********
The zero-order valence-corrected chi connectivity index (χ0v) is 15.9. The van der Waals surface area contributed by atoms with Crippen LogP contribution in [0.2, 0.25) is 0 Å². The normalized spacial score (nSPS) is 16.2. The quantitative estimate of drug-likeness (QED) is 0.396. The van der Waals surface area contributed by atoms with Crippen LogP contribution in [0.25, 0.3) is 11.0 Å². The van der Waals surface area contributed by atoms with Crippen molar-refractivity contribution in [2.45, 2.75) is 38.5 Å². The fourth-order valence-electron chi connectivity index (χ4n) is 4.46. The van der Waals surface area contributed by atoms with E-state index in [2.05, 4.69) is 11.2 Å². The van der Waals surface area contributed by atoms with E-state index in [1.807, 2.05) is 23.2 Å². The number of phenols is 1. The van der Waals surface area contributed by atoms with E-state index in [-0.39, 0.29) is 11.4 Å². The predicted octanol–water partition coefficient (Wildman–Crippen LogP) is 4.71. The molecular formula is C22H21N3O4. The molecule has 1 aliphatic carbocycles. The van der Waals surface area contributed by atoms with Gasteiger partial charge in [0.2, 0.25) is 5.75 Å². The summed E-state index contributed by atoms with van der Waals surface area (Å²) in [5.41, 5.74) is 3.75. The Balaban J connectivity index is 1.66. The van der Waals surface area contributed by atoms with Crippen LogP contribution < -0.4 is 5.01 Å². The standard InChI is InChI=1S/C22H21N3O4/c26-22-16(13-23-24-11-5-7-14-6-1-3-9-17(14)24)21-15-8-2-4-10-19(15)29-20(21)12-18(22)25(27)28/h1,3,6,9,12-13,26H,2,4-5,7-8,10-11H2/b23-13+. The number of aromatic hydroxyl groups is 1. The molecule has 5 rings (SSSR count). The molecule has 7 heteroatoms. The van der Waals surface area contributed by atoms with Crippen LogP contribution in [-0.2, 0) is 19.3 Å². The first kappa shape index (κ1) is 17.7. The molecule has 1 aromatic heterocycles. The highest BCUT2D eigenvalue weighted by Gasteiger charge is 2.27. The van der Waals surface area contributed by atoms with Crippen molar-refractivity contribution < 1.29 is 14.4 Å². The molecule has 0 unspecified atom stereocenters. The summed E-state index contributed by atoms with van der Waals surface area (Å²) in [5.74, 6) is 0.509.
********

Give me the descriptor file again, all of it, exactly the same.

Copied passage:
The zero-order valence-corrected chi connectivity index (χ0v) is 15.9. The van der Waals surface area contributed by atoms with Crippen LogP contribution in [0.2, 0.25) is 0 Å². The normalized spacial score (nSPS) is 16.2. The quantitative estimate of drug-likeness (QED) is 0.396. The van der Waals surface area contributed by atoms with Crippen LogP contribution in [0.25, 0.3) is 11.0 Å². The van der Waals surface area contributed by atoms with Crippen molar-refractivity contribution in [2.45, 2.75) is 38.5 Å². The fourth-order valence-electron chi connectivity index (χ4n) is 4.46. The van der Waals surface area contributed by atoms with E-state index in [2.05, 4.69) is 11.2 Å². The van der Waals surface area contributed by atoms with E-state index in [1.807, 2.05) is 23.2 Å². The number of phenols is 1. The van der Waals surface area contributed by atoms with E-state index in [-0.39, 0.29) is 11.4 Å². The predicted octanol–water partition coefficient (Wildman–Crippen LogP) is 4.71. The molecular formula is C22H21N3O4. The molecule has 1 aliphatic carbocycles. The van der Waals surface area contributed by atoms with Gasteiger partial charge in [0.2, 0.25) is 5.75 Å². The summed E-state index contributed by atoms with van der Waals surface area (Å²) in [5.41, 5.74) is 3.75. The Balaban J connectivity index is 1.66. The van der Waals surface area contributed by atoms with Crippen LogP contribution < -0.4 is 5.01 Å². The standard InChI is InChI=1S/C22H21N3O4/c26-22-16(13-23-24-11-5-7-14-6-1-3-9-17(14)24)21-15-8-2-4-10-19(15)29-20(21)12-18(22)25(27)28/h1,3,6,9,12-13,26H,2,4-5,7-8,10-11H2/b23-13+. The number of aromatic hydroxyl groups is 1. The molecule has 5 rings (SSSR count). The molecule has 7 heteroatoms. The van der Waals surface area contributed by atoms with Crippen LogP contribution in [-0.2, 0) is 19.3 Å². The first kappa shape index (κ1) is 17.7. The molecule has 1 aromatic heterocycles. The highest BCUT2D eigenvalue weighted by Gasteiger charge is 2.27. The van der Waals surface area contributed by atoms with Crippen molar-refractivity contribution < 1.29 is 14.4 Å². The molecule has 0 unspecified atom stereocenters. The summed E-state index contributed by atoms with van der Waals surface area (Å²) in [5.74, 6) is 0.509.